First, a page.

OmniCity: Omnipotent City Understanding with
Multi-level and Multi-view Images
This paper presents OmniCity, a new dataset for omnipotent city understanding from multi-level and multi-view images. More precisely, the OmniCity contains multi-view satellite images as well as street-level panorama and mono-view images, constituting over 100K pixel-wise annotated images that are well-aligned and collected from 25K geo-locations in New York City. To alleviate the substantial pixel-wise annotation efforts, we propose an efficient street-view image annotation pipeline that leverages the existing label maps of satellite view and the transformation relations between different views (satellite, panorama, and mono-view). With the new OmniCity dataset, we provide benchmarks for a variety of tasks including building footprint extraction, height estimation, and building plane/instance/fine-grained segmentation. Compared with the existing multi-level and multi-view benchmarks, our OmniCity contains a larger number of images with richer annotation types and more views, provides more benchmark results obtained from state-of-the-art models, and introduces a novel task for fine-grained building instance segmentation on street-level panorama images. Moreover, OmniCity provides new problem settings for existing tasks, such as cross-view image matching, synthesis, segmentation, detection, etc., and facilitates the developing of new methods for large-scale city understanding, reconstruction, and simulation.
Comparison with Current Benchmarks
A comparison of our proposed dataset and existing city-related datasets. The # Images column represents the number of annotated images. The street view column shows whether the dataset contains no / mono-view (mono) / panorama (pano) street-level images. The satellite view column shows whether the dataset contains no / single / multiple satellite images. The annotation level column indicates which level of tasks the dataset is designed for, i.e., semantic segmentation, object detection (bbox), instance segmentation, plane segmentation, and image classification. The last two columns indicate whether the dataset contains fine-grained land use or height labels. Compared with the existing benchmarks, our OmniCity contains a larger number of images, more types of views, and richer annotation types at a finer annotation level.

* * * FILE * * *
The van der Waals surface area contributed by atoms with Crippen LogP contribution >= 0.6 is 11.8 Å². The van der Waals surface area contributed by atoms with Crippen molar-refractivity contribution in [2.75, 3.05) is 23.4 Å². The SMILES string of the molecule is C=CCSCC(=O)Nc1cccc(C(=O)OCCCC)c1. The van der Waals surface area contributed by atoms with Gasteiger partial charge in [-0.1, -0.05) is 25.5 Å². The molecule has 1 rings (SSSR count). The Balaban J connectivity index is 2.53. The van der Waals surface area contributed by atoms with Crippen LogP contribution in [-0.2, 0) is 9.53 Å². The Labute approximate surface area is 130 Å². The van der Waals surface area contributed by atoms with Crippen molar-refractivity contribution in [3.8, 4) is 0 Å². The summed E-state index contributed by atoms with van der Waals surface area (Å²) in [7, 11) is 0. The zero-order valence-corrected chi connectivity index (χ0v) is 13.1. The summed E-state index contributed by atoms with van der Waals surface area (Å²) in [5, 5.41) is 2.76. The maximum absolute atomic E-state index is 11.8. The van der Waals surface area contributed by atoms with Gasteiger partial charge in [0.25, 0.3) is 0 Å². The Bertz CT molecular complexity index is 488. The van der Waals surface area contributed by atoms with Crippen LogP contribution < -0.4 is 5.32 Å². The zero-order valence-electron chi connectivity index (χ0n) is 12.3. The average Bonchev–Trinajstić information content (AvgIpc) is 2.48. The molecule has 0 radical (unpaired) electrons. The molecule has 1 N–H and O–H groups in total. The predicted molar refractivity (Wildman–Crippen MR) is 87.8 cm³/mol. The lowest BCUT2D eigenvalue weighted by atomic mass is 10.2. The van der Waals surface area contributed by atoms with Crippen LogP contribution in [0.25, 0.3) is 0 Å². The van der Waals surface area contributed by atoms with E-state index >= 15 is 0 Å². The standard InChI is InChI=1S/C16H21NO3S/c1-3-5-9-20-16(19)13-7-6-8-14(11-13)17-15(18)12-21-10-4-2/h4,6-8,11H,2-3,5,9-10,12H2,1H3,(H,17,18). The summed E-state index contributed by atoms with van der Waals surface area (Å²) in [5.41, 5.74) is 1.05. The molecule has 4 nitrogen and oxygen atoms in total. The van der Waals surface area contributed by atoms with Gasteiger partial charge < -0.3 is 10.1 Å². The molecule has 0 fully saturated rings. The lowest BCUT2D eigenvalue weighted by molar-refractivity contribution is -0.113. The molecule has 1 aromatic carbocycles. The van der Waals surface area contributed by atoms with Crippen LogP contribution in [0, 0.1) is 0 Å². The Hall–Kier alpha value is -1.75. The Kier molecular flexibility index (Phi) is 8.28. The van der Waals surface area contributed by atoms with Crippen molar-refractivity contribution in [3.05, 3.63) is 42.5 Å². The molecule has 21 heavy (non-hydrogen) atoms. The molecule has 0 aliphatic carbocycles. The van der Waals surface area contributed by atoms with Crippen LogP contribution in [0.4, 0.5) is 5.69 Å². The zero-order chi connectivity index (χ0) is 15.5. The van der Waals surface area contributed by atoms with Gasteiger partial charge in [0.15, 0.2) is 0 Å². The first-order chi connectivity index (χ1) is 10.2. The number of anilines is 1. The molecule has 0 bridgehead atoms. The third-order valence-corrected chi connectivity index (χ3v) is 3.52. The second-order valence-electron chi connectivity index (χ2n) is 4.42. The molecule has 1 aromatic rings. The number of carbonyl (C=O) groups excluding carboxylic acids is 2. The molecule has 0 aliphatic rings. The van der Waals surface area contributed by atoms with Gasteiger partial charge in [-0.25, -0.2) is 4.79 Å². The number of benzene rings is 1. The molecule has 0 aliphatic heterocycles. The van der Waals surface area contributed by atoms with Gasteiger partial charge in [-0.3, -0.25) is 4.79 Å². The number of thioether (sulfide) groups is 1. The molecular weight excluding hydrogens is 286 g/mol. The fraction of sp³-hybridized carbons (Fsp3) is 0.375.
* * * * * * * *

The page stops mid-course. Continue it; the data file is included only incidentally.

The annotator is first required to drag the floor line to fit the bottom boundary of all buildings. Next, the annotator needs to add the split line and adjust the top line to fit the roof boundary for each building plane. In the bottom-right sub-window, we provide auxiliary information indicating the approximate locations of the split lines, which is generated by transforming the building footprint split lines in the satellite view to panorama view using a geo-transformation method. The annotators should consider both auxiliary information and building appearance (e.g. texture discrepancy, doors, etc.) to decide the accurate location of each split line. During the attribute assignment stage, the annotator needs to add the attributes (instance ID, block-lot id and land use type) for each building plane labeled in the previous stage, which are demonstrated in the bottom-middle sub-window. The building planes that belong to the same building instance will be set as the same instance ID (in the crossroads scene); Otherwise, the plane will be set as a specific instance ID successively. When a building instance is selected by the annotator (the yellow one in the panorama image), the surrounding auxiliary lines of its corresponding footprint in the bottom-right sub-window will turn red. Then the annotators assign the lot-block id and the land use type according to the numbers shown in the bottom-right sub-window, which can be switched between the land use mode and the block-lot mode.
In this work, we provide a variety of benchmarks for multiple satellite and street-level tasks. The satellite-level tasks in our experiments include building footprint segmentation and height estimation. For both tasks, we conduct experiments on the satellite images with three view angles. For the street-level tasks, we conduct two instance segmentation tasks (i.e., land use and building instance segmentation) on the panorama images, and three instance segmentation tasks (i.e., land use / building instance / plane segmentation) on mono-view images. Please note that these are only preliminary experimental results on OmniCity dataset. More benchmarks of latest models and additional tasks will be continuously updated on OmniCity homepage.